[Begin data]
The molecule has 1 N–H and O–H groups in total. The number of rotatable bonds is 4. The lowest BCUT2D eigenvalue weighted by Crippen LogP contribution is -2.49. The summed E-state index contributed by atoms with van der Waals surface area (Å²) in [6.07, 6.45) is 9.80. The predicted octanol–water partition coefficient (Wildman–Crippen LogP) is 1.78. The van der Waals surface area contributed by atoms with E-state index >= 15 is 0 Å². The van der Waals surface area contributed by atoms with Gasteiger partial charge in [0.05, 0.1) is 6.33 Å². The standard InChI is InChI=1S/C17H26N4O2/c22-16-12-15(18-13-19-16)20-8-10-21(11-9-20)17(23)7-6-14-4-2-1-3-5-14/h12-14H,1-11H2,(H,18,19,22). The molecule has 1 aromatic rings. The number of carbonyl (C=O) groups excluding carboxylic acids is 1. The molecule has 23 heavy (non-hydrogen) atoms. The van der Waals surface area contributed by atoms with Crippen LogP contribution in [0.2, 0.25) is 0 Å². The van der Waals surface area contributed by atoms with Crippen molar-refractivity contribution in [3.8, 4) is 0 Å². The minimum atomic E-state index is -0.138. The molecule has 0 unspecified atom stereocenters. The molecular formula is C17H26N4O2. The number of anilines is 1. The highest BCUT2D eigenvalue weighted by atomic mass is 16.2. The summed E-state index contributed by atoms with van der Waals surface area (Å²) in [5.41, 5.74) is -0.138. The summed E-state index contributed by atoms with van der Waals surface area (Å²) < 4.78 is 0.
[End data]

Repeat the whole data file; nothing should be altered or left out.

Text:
The molecule has 1 N–H and O–H groups in total. The number of rotatable bonds is 4. The lowest BCUT2D eigenvalue weighted by Crippen LogP contribution is -2.49. The summed E-state index contributed by atoms with van der Waals surface area (Å²) in [6.07, 6.45) is 9.80. The predicted octanol–water partition coefficient (Wildman–Crippen LogP) is 1.78. The van der Waals surface area contributed by atoms with E-state index >= 15 is 0 Å². The van der Waals surface area contributed by atoms with Gasteiger partial charge in [0.05, 0.1) is 6.33 Å². The standard InChI is InChI=1S/C17H26N4O2/c22-16-12-15(18-13-19-16)20-8-10-21(11-9-20)17(23)7-6-14-4-2-1-3-5-14/h12-14H,1-11H2,(H,18,19,22). The molecule has 1 aromatic rings. The number of carbonyl (C=O) groups excluding carboxylic acids is 1. The molecule has 23 heavy (non-hydrogen) atoms. The van der Waals surface area contributed by atoms with Crippen LogP contribution in [0.2, 0.25) is 0 Å². The van der Waals surface area contributed by atoms with Crippen molar-refractivity contribution in [3.8, 4) is 0 Å². The minimum atomic E-state index is -0.138. The molecule has 0 unspecified atom stereocenters. The molecular formula is C17H26N4O2. The number of anilines is 1. The highest BCUT2D eigenvalue weighted by atomic mass is 16.2. The summed E-state index contributed by atoms with van der Waals surface area (Å²) in [5.41, 5.74) is -0.138. The summed E-state index contributed by atoms with van der Waals surface area (Å²) < 4.78 is 0.